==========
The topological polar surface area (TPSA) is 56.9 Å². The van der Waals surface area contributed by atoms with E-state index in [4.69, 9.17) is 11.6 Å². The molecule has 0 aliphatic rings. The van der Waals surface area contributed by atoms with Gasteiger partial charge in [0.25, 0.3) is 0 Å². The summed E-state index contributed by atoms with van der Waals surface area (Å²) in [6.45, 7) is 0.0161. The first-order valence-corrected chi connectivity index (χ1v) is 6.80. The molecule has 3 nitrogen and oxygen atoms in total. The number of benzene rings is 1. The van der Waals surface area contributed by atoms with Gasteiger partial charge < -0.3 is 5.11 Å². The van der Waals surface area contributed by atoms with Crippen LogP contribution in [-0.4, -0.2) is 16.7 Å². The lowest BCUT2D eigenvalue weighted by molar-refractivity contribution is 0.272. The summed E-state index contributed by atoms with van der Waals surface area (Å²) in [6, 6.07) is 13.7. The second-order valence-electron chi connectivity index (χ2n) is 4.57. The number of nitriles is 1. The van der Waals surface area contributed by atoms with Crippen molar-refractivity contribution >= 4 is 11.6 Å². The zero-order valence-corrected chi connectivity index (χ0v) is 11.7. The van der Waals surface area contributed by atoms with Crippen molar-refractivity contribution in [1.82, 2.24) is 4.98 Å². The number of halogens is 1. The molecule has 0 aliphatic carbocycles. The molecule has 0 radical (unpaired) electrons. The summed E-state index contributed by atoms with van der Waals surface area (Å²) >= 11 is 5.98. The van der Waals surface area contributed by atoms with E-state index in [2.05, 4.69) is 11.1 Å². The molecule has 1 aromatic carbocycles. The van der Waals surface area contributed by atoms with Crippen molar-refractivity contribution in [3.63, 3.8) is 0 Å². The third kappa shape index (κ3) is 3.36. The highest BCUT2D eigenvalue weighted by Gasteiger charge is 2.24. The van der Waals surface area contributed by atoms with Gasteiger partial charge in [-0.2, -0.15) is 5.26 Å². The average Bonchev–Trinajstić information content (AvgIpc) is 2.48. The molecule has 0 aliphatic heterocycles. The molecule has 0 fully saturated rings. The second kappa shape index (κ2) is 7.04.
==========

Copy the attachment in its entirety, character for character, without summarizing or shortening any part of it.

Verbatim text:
The topological polar surface area (TPSA) is 56.9 Å². The van der Waals surface area contributed by atoms with E-state index in [4.69, 9.17) is 11.6 Å². The molecule has 0 aliphatic rings. The van der Waals surface area contributed by atoms with Gasteiger partial charge in [0.25, 0.3) is 0 Å². The summed E-state index contributed by atoms with van der Waals surface area (Å²) in [6.45, 7) is 0.0161. The first-order valence-corrected chi connectivity index (χ1v) is 6.80. The molecule has 3 nitrogen and oxygen atoms in total. The number of benzene rings is 1. The van der Waals surface area contributed by atoms with Gasteiger partial charge < -0.3 is 5.11 Å². The van der Waals surface area contributed by atoms with Crippen LogP contribution in [-0.4, -0.2) is 16.7 Å². The lowest BCUT2D eigenvalue weighted by molar-refractivity contribution is 0.272. The summed E-state index contributed by atoms with van der Waals surface area (Å²) in [6, 6.07) is 13.7. The second-order valence-electron chi connectivity index (χ2n) is 4.57. The number of nitriles is 1. The van der Waals surface area contributed by atoms with Crippen molar-refractivity contribution >= 4 is 11.6 Å². The zero-order valence-corrected chi connectivity index (χ0v) is 11.7. The van der Waals surface area contributed by atoms with Crippen molar-refractivity contribution in [1.82, 2.24) is 4.98 Å². The number of halogens is 1. The molecule has 0 aliphatic carbocycles. The molecule has 0 radical (unpaired) electrons. The summed E-state index contributed by atoms with van der Waals surface area (Å²) >= 11 is 5.98. The van der Waals surface area contributed by atoms with E-state index in [2.05, 4.69) is 11.1 Å². The molecule has 1 aromatic carbocycles. The van der Waals surface area contributed by atoms with Crippen molar-refractivity contribution in [3.63, 3.8) is 0 Å². The third kappa shape index (κ3) is 3.36. The highest BCUT2D eigenvalue weighted by Gasteiger charge is 2.24. The van der Waals surface area contributed by atoms with Gasteiger partial charge in [-0.2, -0.15) is 5.26 Å². The average Bonchev–Trinajstić information content (AvgIpc) is 2.48. The molecule has 0 aliphatic heterocycles. The molecule has 0 fully saturated rings. The second kappa shape index (κ2) is 7.04.